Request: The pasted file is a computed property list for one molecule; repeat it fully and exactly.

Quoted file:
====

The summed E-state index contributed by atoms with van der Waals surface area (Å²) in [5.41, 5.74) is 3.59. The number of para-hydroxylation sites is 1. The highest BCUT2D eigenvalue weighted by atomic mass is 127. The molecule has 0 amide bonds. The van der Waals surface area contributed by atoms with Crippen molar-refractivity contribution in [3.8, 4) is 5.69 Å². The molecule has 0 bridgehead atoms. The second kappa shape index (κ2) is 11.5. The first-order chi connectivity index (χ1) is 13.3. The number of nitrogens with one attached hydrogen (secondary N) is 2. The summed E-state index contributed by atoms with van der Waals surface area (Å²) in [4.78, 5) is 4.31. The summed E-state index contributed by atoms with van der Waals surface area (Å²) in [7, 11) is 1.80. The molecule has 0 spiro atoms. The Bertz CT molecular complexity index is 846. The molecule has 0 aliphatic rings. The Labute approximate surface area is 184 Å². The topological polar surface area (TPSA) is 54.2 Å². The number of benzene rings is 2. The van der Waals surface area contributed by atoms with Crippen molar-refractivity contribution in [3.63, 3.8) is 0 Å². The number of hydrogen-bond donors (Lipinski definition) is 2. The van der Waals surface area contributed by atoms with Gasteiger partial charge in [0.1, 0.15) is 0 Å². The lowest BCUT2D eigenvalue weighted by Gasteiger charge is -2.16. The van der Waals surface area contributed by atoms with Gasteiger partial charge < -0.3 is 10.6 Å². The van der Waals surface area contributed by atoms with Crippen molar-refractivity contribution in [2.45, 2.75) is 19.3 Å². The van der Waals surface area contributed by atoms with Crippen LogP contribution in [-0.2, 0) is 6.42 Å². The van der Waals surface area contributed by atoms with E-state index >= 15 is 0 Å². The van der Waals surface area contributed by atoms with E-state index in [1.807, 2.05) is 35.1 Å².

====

The summed E-state index contributed by atoms with van der Waals surface area (Å²) in [5.41, 5.74) is 3.59. The number of para-hydroxylation sites is 1. The highest BCUT2D eigenvalue weighted by atomic mass is 127. The molecule has 0 amide bonds. The van der Waals surface area contributed by atoms with Crippen molar-refractivity contribution in [3.8, 4) is 5.69 Å². The molecule has 0 bridgehead atoms. The second kappa shape index (κ2) is 11.5. The first-order chi connectivity index (χ1) is 13.3. The number of nitrogens with one attached hydrogen (secondary N) is 2. The summed E-state index contributed by atoms with van der Waals surface area (Å²) in [4.78, 5) is 4.31. The summed E-state index contributed by atoms with van der Waals surface area (Å²) in [7, 11) is 1.80. The molecule has 0 spiro atoms. The Bertz CT molecular complexity index is 846. The molecule has 0 aliphatic rings. The Labute approximate surface area is 184 Å². The topological polar surface area (TPSA) is 54.2 Å². The number of benzene rings is 2. The van der Waals surface area contributed by atoms with Crippen molar-refractivity contribution in [3.63, 3.8) is 0 Å². The number of hydrogen-bond donors (Lipinski definition) is 2. The van der Waals surface area contributed by atoms with Gasteiger partial charge in [0.1, 0.15) is 0 Å². The lowest BCUT2D eigenvalue weighted by Gasteiger charge is -2.16. The van der Waals surface area contributed by atoms with Gasteiger partial charge < -0.3 is 10.6 Å². The van der Waals surface area contributed by atoms with Crippen molar-refractivity contribution in [2.45, 2.75) is 19.3 Å². The van der Waals surface area contributed by atoms with Crippen LogP contribution in [-0.2, 0) is 6.42 Å². The van der Waals surface area contributed by atoms with E-state index >= 15 is 0 Å². The van der Waals surface area contributed by atoms with E-state index in [1.807, 2.05) is 35.1 Å².